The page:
The ASEAN Roundtable 2015 will 1) provide an update on the issues surrounding ASEAN’s community-building goals beyond 2015; and 2) bring together different perspectives on, and discuss ways and means of addressing these cross-cutting priorities as well as the implications of pursuing these priorities.

Key discussions and recommendations from the Roundtable will be synthesized into a policy-relevant monograph.

Panelists and participants envisaged for this year’s Roundtable include past and present Secretaries-General of ASEAN[1], and a representative mix of policy, business and research expertise dealing with different aspects of ASEAN cooperation.

The Roundtable is supported by the Konrad Adenauer Stiftung (KAS).

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[1] These are the Secretaries-General who have been accorded the rank of minister and the expanded role and responsibilities to represent and coordinate ASEAN cooperation, as determined in 1992. 

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Seminar: Awareness and Attitudes towards ASEAN: Updated Findings from a Ten-Nation Survey of University Students in ASEAN




The ASEAN Studies Centre at ISEAS-Yusof Ishak Institute will organise a seminar to share the findings from an update of a survey on undergraduates’ awareness of and attitudes towards ASEAN.  The seminar is held in conjunction with the 48th ASEAN Day reception hosted by the Ministry of Foreign Affairs of Singapore.

The findings are an update of a first survey undertaken in 2007 among university undergraduates in the ten ASEAN member states. The updated survey, which was carried out in 2014-15 among the same target population, has an expanded scope in measuring several dimensions of students’ knowledge about and orientations towards ASEAN.  Preliminary findings have highlighted that overall, there are more ASEAN-positive attitudes among young educated citizens in the region.

Dr Eric Thompson, the project’s lead investigator will present key findings of the updated survey, including findings on a nation-by-nation basis and a general summary of region-wide trends and what they suggest for the prospects of ASEAN integration beyond 2015.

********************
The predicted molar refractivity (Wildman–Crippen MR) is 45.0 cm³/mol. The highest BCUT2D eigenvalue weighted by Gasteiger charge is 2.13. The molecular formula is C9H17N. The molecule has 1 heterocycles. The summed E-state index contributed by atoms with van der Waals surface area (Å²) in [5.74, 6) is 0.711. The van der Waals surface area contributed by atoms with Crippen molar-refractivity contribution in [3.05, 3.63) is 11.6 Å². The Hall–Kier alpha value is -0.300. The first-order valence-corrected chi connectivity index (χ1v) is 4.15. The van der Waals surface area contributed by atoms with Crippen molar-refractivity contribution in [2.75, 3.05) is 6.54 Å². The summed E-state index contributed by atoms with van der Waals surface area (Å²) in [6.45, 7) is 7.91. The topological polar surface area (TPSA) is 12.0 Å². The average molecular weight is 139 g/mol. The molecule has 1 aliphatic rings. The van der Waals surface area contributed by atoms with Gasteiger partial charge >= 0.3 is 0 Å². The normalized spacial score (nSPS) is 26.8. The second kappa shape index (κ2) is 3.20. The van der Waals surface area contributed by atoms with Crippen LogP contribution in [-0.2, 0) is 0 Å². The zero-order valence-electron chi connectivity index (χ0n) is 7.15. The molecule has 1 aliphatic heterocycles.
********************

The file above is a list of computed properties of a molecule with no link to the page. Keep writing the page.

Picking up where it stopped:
Eric C. Thompson is Associate Professor and Chair of Graduate Studies in the Department of Sociology at the National University of Singapore. Before joining NUS, he completed a PhD in sociocultural anthropology at the University of Washington and was a postdoctoral fellow at the Center for Southeast Asian Studies, University of California Los Angeles.

Eric teaches anthropology, gender studies, urban studies and research methods. He has conducted research for over two decades throughout Southeast Asia, primarily in Malaysia, Singapore, Thailand, and Indonesia. His research interests include transnational networking, gender studies, urbanism, culture theory, and ASEAN regionalism.

His work has appeared in journals such as American Ethnologist, Asian Studies Review, Citizenship Studies, Contemporary Sociology, Contemporary Southeast Asia, Field Methods, Gender Place and Culture, Global Networks, Political Geography, Urban Studies, and Women’s Studies International Forum among others. He is author of Unsettling Absences: Urbanism in Rural Malaysia (NUS Press, 2007) and Attitudes and Awareness toward ASEAN: Findings of a Ten-Nation Survey (with Chulanee Thianthai, ISEAS, 2008).



4.00 pm:          Registration

4.30 pm:          Opening Remarks by Mr Tan Chin Tiong, Director, ISEAS-Yusof Ishak Institute

4.35 pm:          Presentation of Survey Update Findings by Dr Eric C. Thompson, Project Lead Investigator

5.15 pm:          Q & A

6.00 pm:          End of Seminar


This event is open for registration on a first-come, first-served basis.

Admission to the seminar will be taken as confirmed upon receiving written acceptance from the Institute.

To register, please complete this form and return it by fax: 6775-6264 or email: or by 12 noon on Monday, 24 August 2015.


Seminar: The ASEAN Community 2015: What Does it Denote?